Jersey Joe Walcott’s two Heavyweight Championship title fights with champion Joe Louis signaled the end of an era. Joe Louis had reined supreme through the 1930s and 40s, but by 1947 his career was winding down. On December 5, 1947 Louis was challenged by Jersey Joe Walcott, an ex-sparring partner and fellow veteran heavyweight with a mixed record. Louis was the confident favorite, but Walcott was in top form. Jersey Joe’s power and craftsmanship surprised Louis, who was knocked down twice in the fight. Unable to cope with Walcott’s speed and counterpunching, Louis appeared to loose after 15 rounds, but sadly for Walcott, the sentimental judges awarded Louis a controversial split decision.
In a rematch the following year, Walcott was knocked out after leading on points for 11 rounds. However, Jersey Joe won the title in 1951 from Ezzard Charles, before loosing to Rocky Marciano in 1952. Walcott has yet to receive credit for the skills he brought to boxing. I can’t help but be reminded of Jersey Joe when watching contemporary fighters like James Toney or Roy Jones.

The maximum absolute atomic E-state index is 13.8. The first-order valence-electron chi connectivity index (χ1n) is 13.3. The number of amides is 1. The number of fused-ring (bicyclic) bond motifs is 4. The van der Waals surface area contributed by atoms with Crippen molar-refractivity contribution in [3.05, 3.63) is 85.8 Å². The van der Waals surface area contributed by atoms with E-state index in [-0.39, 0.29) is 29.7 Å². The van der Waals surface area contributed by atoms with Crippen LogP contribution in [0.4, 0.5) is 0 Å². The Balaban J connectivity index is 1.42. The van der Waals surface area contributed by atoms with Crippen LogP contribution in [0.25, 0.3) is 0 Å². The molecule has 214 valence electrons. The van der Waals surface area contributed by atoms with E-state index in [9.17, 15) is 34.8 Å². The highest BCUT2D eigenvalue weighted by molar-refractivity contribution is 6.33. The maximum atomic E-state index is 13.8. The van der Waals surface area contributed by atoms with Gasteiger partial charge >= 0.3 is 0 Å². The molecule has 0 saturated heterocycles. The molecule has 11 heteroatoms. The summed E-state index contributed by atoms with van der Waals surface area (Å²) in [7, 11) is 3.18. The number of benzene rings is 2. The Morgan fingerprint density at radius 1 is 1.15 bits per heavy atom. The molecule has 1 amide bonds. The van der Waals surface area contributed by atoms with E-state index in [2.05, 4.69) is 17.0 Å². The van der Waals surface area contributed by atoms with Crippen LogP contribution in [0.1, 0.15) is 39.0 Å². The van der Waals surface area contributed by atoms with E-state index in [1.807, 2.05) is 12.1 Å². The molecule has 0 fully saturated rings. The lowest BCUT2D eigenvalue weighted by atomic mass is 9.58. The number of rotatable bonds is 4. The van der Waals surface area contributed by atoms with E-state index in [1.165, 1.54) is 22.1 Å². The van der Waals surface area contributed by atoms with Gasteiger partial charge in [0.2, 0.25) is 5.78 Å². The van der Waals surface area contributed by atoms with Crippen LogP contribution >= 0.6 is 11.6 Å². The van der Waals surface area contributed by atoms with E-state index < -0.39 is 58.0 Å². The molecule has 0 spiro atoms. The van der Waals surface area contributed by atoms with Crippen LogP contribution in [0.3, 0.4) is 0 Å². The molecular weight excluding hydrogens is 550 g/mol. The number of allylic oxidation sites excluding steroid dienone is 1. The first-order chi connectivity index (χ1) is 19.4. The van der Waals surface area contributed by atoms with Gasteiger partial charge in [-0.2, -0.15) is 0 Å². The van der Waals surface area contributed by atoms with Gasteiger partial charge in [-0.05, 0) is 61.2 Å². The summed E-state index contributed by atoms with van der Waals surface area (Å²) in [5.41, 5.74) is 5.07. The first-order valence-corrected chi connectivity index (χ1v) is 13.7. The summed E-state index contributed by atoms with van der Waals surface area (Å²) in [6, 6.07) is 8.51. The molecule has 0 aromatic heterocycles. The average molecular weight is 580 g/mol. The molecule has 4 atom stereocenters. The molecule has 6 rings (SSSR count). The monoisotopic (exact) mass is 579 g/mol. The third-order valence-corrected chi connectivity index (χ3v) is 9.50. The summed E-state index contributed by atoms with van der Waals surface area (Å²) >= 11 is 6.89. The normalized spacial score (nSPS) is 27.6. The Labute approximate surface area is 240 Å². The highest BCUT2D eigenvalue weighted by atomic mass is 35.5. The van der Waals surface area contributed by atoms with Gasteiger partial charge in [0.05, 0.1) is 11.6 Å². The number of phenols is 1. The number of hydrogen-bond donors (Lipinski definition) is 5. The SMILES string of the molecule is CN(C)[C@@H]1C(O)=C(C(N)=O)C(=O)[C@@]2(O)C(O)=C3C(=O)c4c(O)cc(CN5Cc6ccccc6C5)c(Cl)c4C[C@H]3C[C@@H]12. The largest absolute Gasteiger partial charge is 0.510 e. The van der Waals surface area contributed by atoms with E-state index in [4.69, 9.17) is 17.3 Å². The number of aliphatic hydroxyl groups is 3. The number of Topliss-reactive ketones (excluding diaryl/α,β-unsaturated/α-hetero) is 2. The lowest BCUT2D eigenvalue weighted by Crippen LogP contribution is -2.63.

Louis-Walcott I was captured brilliantly on film and shown in theatres around the world. Because of the disputed decision, and perhaps as an attempt to fit as much of the fight as possible into one reel, parts of almost every round are shown, but the flow of the fight is lost as the film jumps from one brief sequence to the next.
I first saw this film as a teenager in the 1970s. The father of a friend had an 8mm copy, but refused to sell it. Little did I know that Louis-Walcott I was one of the most widely distributed fight films for home viewing. Used copies are still readily available, but difficult to find in clean condition. The video I’m showing here is from a good 16mm print, which I recently obtained, that shows the complete film. You can see Louis attempt to leave the ring before the decision is announced, and Walcott receiving a consoling ovation from the crowd.